To initiate operation of the air conditioning apparatus, gas burners II are ignited to heat boiler 6 and generate steam therein. When heating is desired, the element I? of selective valve 9 is actuated to close conduit l3 and open conduit l9. Steam from boiler 6 then flows through selective valve 9 and conduit 59 to the radiator of heating system 8 and air to be conditioned is circulated oven the radiator by means of a fan, not shown Steam from boiler 6 is maintained at atmospheric pressure in the radiator by vent conduit 49.
When cooling and dehumidification of the air is desired, the element ll of selective valve 9 is actuated to close conduit it and open conduit.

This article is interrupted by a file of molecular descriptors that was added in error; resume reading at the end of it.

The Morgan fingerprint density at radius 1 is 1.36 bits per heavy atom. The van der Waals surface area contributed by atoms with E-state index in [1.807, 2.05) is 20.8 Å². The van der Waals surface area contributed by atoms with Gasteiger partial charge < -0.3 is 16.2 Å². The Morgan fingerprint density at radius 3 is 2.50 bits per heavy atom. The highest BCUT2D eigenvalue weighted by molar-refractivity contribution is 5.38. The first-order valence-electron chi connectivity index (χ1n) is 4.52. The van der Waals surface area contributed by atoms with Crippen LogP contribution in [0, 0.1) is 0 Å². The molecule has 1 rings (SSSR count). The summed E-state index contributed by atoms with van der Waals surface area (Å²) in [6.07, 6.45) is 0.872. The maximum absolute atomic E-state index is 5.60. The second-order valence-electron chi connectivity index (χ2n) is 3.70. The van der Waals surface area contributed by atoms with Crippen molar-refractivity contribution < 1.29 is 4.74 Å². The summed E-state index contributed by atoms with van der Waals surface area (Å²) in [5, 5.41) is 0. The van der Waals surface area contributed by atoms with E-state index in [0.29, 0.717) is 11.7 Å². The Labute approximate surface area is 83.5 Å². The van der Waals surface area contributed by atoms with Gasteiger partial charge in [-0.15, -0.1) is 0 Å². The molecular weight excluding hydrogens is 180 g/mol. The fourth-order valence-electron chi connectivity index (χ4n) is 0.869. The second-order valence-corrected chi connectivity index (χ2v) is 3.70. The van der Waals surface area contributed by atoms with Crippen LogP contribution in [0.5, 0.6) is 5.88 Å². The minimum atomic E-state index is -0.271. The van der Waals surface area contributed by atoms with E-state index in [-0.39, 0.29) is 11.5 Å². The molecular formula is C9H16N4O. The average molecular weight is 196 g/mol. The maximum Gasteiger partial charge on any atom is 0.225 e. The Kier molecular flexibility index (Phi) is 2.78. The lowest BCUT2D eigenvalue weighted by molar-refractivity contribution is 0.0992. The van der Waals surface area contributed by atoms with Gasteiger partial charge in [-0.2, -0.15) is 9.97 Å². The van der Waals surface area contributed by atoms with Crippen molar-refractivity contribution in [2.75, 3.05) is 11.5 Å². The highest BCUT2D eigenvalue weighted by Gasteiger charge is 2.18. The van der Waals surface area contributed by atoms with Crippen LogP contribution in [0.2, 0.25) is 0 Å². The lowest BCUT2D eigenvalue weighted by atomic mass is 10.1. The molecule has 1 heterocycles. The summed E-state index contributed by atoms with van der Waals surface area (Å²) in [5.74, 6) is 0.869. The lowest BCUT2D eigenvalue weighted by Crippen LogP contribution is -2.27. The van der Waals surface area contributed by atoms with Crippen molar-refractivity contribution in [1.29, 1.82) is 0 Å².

l8, operation of the condensate return pump 5! is initiated, operation of fan 53 and pump 53 of cooling tower ldinitiated, and magnetic valve 19 in the flue gas line opened. Steam from the boiler 6 then flows through the selective valve 9 and conduit 98 to the heatin chamber 29 for the generator 20 of the absorption refrigeration system. Heat supplied to the generator 29 expels refrigerant vapor from absorption solution and the vapor flows through the separating chamber 27 and conduit 38 to condenser 2! which delivers liquid refrigerant to the evaporator 22. Simultaneously, absorption solution is delivered from the separating chamber 2? to the liquid distributing means 3'! in absorber 25-2. Liquid absorbent is distributed by means 3'5 for gravity flow over the cooling coils 35 in thin films to facilitate the absorption of refrigerant vapor and such absorption of refrigerant vapor in the absorber reduces the vapor pressure and temperature of the refrigerant in evaporator 22 to produce a cooling efiect on air circulating over the evaporator.